This all happened a couple of years ago, so I apologise if some of the details are a bit off. I mean, I feel like I remember it clearly but sometimes things are so weird that you start to doubt yourself. Still, I suppose weird is kind of what you guys do, right?
ni ale li lon tenpo sike pini. sona lili li ken weka lili la ni li ike mi. pilin la, mi sona wawa e ale. taso nasa wawa li lon la, sona li sama wawa ala. a, kute la, nasa li pali wawa tawa sina. anu seme.
So I’m studying at the University of Edinburgh. Biochemistry, specifically, and I was in my second year at the time this happened. I wasn’t in any sort of university accommodation at this point, and was renting a student flat down in Southside with a few other second years.
mi kama sona e nasin seli sijelo lon tomo sona suli lon ma Esinpawa. mi lon ona lon tenpo sike tu la, ijo ni li kama. tomo lape mi li lon tomo ante, sama jan ante pi kama sona.
To be honest, I didn’t hang out with them much. I took a gap year before matriculating, and my birthday’s in the wrong part of September, so I was nearly two years older than most of my peers when I started my course. I got on with them fine, you understand, but I tended to end up hanging out with some of the older students.
o sona e ni: mi lon ala poka ona. tomo sona li lon tenpo kama la, mi kepeken tenpo sike wan tawa pali ala. kin la, mi sike sin e suno lon tenpo suno nasa. ni ale la, mi suli tenpo tawa jan ante pi kama sona kepeken tenpo sike tu. o kute, mi pilin pona lon poka ona. taso mi kama lon poka pi jan suli sama tenpo mi.
That’s why I was at the party in the first place. Michael MacAulay, a good friend of mine, had just been accepted to do a Master’s degree in Earth Sciences so we decided a celebration was in order. Well, maybe ‘party’ isn’t quite the right word, we just kind of invaded the Albanach down on the Royal Mile, and drank long enough and loud enough that eventually we had the back area to ourselves. Now, I don’t know how well you know the drinking holes of Edinburgh, but the Albanach has a wide selection of some excellent single malts, and I may have slightly overindulged. I have vague memories of Mike suggesting I slow down, to which I responded by roundly swearing at him for failing to properly celebrate his own good news. Or words to that effect.
tan ni taso la mi kama lon tenpo musi. jan Mikaje Makala li jan pona mi, li pini e kama sona ma la, mi ale li wile musi e pini pona ni. ken la ‘tenpo musi’ li nimi ike tawa ni. mi kama lon insa pi tomo Alapana lon nasin Ojamaje. mi moku e telo nasa kepeken tenpo kepeken kalama wawa la, mi ale taso li lon poka mi. sina sona e tomo pi telo nasa lon ma Esinpawa la, tomo Alapana li jo e telo nasa pan pi pona mute. ken la, mi moku pi ike mute. sona mi li ike tawa ni la, jan Mikaje li toki tawa mi, li wile lili e moku mi. mi toki e nimi ike tawa ona. mi la, ona li musi ala e pini pi pali ona. mi toki e ni anu nimi pi kon sama.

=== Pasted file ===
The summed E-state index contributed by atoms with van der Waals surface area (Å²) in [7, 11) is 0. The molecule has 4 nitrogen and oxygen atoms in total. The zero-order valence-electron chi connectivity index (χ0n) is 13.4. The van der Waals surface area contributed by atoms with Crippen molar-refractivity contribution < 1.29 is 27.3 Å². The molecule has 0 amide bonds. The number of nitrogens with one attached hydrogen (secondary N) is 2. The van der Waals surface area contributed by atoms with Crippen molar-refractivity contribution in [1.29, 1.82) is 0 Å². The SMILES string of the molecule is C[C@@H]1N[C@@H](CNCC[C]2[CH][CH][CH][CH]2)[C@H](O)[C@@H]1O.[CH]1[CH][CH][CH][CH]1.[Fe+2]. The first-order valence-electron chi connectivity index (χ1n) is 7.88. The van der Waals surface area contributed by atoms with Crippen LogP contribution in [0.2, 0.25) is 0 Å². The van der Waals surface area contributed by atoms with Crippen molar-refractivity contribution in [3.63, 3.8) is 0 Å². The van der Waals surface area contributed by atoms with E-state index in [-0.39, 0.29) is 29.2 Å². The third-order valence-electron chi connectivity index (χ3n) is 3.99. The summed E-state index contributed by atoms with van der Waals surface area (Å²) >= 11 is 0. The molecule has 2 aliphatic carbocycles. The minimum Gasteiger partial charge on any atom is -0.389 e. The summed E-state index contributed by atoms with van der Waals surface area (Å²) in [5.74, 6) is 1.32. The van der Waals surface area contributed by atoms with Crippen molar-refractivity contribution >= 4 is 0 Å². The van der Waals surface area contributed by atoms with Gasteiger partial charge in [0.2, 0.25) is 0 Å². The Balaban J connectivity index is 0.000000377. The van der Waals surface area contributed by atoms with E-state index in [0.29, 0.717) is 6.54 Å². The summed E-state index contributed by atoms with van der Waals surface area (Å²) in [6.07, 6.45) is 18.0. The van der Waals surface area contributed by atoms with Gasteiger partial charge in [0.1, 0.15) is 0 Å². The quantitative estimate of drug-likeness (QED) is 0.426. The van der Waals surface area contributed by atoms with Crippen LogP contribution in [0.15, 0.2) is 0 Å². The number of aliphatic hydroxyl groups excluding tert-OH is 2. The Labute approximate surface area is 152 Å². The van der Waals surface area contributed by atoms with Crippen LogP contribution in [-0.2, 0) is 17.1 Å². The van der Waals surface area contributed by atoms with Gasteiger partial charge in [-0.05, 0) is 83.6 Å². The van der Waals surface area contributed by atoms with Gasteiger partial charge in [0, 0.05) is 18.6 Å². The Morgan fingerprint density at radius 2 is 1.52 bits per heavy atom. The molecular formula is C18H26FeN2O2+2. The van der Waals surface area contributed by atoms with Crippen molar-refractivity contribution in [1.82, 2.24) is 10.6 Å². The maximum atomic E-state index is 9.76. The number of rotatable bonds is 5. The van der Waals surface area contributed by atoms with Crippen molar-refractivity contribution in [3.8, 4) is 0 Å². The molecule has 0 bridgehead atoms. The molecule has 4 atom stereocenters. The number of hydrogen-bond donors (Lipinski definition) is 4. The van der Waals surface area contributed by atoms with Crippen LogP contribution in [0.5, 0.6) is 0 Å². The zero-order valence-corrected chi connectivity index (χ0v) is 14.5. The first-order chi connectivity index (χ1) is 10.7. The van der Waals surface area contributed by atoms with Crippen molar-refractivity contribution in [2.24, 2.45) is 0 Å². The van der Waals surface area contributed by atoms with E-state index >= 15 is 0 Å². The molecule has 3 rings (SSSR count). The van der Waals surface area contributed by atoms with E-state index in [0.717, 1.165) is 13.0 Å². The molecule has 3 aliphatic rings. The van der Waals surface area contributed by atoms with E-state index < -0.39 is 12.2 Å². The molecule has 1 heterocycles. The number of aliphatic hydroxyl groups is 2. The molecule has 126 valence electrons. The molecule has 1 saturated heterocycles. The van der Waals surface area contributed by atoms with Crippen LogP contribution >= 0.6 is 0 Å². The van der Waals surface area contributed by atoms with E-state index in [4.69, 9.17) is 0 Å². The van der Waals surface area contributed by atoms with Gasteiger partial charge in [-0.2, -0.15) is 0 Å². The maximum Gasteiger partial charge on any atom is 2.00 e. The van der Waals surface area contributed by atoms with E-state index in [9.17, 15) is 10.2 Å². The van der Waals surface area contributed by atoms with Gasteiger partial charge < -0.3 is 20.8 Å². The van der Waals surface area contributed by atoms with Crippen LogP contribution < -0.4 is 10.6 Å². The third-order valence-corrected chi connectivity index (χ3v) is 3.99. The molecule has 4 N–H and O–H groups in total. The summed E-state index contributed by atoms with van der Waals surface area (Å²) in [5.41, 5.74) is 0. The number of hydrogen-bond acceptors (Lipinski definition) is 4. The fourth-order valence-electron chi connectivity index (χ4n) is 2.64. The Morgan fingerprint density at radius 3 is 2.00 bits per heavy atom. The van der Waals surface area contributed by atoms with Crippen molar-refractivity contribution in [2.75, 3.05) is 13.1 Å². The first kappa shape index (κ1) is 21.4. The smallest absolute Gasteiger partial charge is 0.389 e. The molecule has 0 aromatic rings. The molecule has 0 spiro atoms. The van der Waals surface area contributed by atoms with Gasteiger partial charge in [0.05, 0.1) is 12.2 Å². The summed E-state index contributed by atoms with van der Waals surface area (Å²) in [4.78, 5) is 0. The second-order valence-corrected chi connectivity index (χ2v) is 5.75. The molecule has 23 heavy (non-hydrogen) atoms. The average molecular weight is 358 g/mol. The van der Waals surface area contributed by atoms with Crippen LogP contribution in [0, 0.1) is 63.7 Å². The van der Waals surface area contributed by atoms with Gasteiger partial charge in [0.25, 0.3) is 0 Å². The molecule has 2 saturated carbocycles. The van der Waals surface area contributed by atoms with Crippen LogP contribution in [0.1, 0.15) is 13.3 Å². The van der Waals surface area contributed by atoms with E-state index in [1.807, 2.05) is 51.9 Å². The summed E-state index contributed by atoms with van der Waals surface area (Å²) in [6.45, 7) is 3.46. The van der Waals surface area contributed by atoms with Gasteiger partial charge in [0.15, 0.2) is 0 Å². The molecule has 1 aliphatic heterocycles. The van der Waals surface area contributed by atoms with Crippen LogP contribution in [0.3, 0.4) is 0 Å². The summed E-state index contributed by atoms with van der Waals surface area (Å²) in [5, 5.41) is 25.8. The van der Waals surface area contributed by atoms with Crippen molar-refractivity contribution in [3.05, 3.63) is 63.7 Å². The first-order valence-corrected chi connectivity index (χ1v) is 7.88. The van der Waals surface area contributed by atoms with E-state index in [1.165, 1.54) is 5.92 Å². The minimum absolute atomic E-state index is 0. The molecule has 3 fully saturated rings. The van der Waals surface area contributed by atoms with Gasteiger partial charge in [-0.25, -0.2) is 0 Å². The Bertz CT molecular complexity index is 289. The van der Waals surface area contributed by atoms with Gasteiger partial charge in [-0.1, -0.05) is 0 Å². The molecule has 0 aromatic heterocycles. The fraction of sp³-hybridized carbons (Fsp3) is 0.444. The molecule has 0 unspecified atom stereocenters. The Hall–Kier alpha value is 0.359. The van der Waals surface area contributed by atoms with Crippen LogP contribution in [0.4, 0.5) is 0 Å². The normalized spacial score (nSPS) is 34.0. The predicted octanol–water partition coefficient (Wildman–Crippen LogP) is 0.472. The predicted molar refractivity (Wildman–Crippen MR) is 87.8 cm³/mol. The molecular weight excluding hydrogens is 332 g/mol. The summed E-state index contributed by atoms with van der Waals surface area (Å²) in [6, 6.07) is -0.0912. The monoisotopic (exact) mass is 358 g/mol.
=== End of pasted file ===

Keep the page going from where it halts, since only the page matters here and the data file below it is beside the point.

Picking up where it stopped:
Long story short, I was violently ill around midnight, and made the decision to walk the route home. It wasn’t far to my flat, maybe half an hour if I’d been sober, and the night was cool enough that I remember having a hope the chill would perk me up some. I headed for the Cowgate and the quickest way to get there from the Royal Mile is down Old Fishmarket Close. Now, I’m sure you don’t need me to tell you that there are some steep hills in Edinburgh but Old Fishmarket Close is exceptional, even by those standards. At times it must reach a thirty or forty degree angle, which is hard enough to navigate when you don’t have that much scotch inside you. As I have mentioned, I had quite a lot, so it probably wasn’t that surprising when I took a rather nasty tumble about halfway down the street.
mi wile lili e toki. tenpo pimeja insa la, mi kama pilin ike mute. mi tawa tomo mi. tomo mi li weka lili. mi nasa ala la, mi kepeken tenpo lili taso. mi wile kama lili e nasa mi tan kon lete. mi tawa ma Kokate. tan nasin Ojamaje la, nasin nanpa lili li tawa ma nasin Esun Majuna Kala. sona la, nena li ken kama sewi mute lon ma Esinpawa. taso ma nasin Esun Majuna Kala li sewi kin tawa ona. jan li nasa ala tan telo la, nasin ni li wile pali. sina kute e mi la, mi nasa mute tan telo. mi kama anpa wawa la, ni li nasa ala tawa sina.
In retrospect, the fall wasn’t that bad compared to what it could have been, but at the time, it really shook me up, and left me with some nasty bruises. I picked myself up as best I could, checked I hadn’t seriously injured myself, no broken bones or anything, and decided to roll a cigarette to calm myself. That was when I heard it.